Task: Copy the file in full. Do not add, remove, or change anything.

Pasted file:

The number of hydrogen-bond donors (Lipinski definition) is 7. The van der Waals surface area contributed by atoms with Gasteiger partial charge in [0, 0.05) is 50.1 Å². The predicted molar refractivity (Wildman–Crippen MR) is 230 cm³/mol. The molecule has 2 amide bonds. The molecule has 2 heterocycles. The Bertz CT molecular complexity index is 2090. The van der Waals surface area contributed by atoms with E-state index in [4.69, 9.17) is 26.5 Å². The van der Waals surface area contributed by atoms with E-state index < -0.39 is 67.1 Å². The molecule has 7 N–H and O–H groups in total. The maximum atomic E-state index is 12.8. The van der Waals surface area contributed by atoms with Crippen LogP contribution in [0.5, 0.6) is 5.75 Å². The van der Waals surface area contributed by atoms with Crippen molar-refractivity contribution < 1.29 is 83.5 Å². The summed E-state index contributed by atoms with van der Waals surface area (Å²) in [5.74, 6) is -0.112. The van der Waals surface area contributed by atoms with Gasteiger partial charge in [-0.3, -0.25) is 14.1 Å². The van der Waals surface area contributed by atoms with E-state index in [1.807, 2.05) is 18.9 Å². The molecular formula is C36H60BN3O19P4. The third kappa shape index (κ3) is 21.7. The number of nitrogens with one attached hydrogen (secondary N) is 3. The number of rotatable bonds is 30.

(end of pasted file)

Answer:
The number of hydrogen-bond donors (Lipinski definition) is 7. The van der Waals surface area contributed by atoms with Gasteiger partial charge in [0, 0.05) is 50.1 Å². The predicted molar refractivity (Wildman–Crippen MR) is 230 cm³/mol. The molecule has 2 amide bonds. The molecule has 2 heterocycles. The Bertz CT molecular complexity index is 2090. The van der Waals surface area contributed by atoms with E-state index in [4.69, 9.17) is 26.5 Å². The van der Waals surface area contributed by atoms with E-state index < -0.39 is 67.1 Å². The molecule has 7 N–H and O–H groups in total. The maximum atomic E-state index is 12.8. The van der Waals surface area contributed by atoms with Crippen LogP contribution in [0.5, 0.6) is 5.75 Å². The van der Waals surface area contributed by atoms with Crippen molar-refractivity contribution < 1.29 is 83.5 Å². The summed E-state index contributed by atoms with van der Waals surface area (Å²) in [5.74, 6) is -0.112. The van der Waals surface area contributed by atoms with Gasteiger partial charge in [-0.3, -0.25) is 14.1 Å². The van der Waals surface area contributed by atoms with E-state index in [1.807, 2.05) is 18.9 Å². The molecular formula is C36H60BN3O19P4. The third kappa shape index (κ3) is 21.7. The number of nitrogens with one attached hydrogen (secondary N) is 3. The number of rotatable bonds is 30.